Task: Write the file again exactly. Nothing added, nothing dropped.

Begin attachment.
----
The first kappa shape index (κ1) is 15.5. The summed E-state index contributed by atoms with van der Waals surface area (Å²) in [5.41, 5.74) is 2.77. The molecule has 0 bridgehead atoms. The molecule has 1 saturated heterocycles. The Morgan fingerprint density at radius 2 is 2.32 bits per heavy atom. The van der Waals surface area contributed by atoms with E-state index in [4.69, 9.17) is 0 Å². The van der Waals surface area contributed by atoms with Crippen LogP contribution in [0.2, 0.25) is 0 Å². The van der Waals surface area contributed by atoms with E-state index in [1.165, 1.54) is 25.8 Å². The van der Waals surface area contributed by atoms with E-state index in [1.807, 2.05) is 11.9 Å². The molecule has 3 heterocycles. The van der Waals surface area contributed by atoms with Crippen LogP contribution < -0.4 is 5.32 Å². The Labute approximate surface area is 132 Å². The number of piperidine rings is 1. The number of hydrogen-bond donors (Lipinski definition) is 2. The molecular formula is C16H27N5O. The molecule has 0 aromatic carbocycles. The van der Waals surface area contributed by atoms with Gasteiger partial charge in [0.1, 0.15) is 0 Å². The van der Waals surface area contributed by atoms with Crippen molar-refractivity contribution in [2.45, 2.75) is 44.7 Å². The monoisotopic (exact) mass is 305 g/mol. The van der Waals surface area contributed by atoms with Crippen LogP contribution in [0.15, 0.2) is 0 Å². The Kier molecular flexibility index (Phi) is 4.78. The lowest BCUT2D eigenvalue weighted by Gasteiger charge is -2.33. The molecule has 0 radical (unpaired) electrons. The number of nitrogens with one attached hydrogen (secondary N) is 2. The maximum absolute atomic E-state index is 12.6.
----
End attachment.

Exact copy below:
The first kappa shape index (κ1) is 15.5. The summed E-state index contributed by atoms with van der Waals surface area (Å²) in [5.41, 5.74) is 2.77. The molecule has 0 bridgehead atoms. The molecule has 1 saturated heterocycles. The Morgan fingerprint density at radius 2 is 2.32 bits per heavy atom. The van der Waals surface area contributed by atoms with E-state index in [4.69, 9.17) is 0 Å². The van der Waals surface area contributed by atoms with Crippen LogP contribution in [0.2, 0.25) is 0 Å². The van der Waals surface area contributed by atoms with E-state index in [1.165, 1.54) is 25.8 Å². The van der Waals surface area contributed by atoms with E-state index in [1.807, 2.05) is 11.9 Å². The molecule has 3 heterocycles. The van der Waals surface area contributed by atoms with Crippen LogP contribution < -0.4 is 5.32 Å². The Labute approximate surface area is 132 Å². The number of piperidine rings is 1. The number of hydrogen-bond donors (Lipinski definition) is 2. The molecular formula is C16H27N5O. The molecule has 0 aromatic carbocycles. The van der Waals surface area contributed by atoms with Gasteiger partial charge in [0.1, 0.15) is 0 Å². The van der Waals surface area contributed by atoms with Crippen molar-refractivity contribution in [2.45, 2.75) is 44.7 Å². The monoisotopic (exact) mass is 305 g/mol. The van der Waals surface area contributed by atoms with Crippen LogP contribution in [0.15, 0.2) is 0 Å². The Kier molecular flexibility index (Phi) is 4.78. The lowest BCUT2D eigenvalue weighted by Gasteiger charge is -2.33. The molecule has 0 radical (unpaired) electrons. The number of nitrogens with one attached hydrogen (secondary N) is 2. The maximum absolute atomic E-state index is 12.6.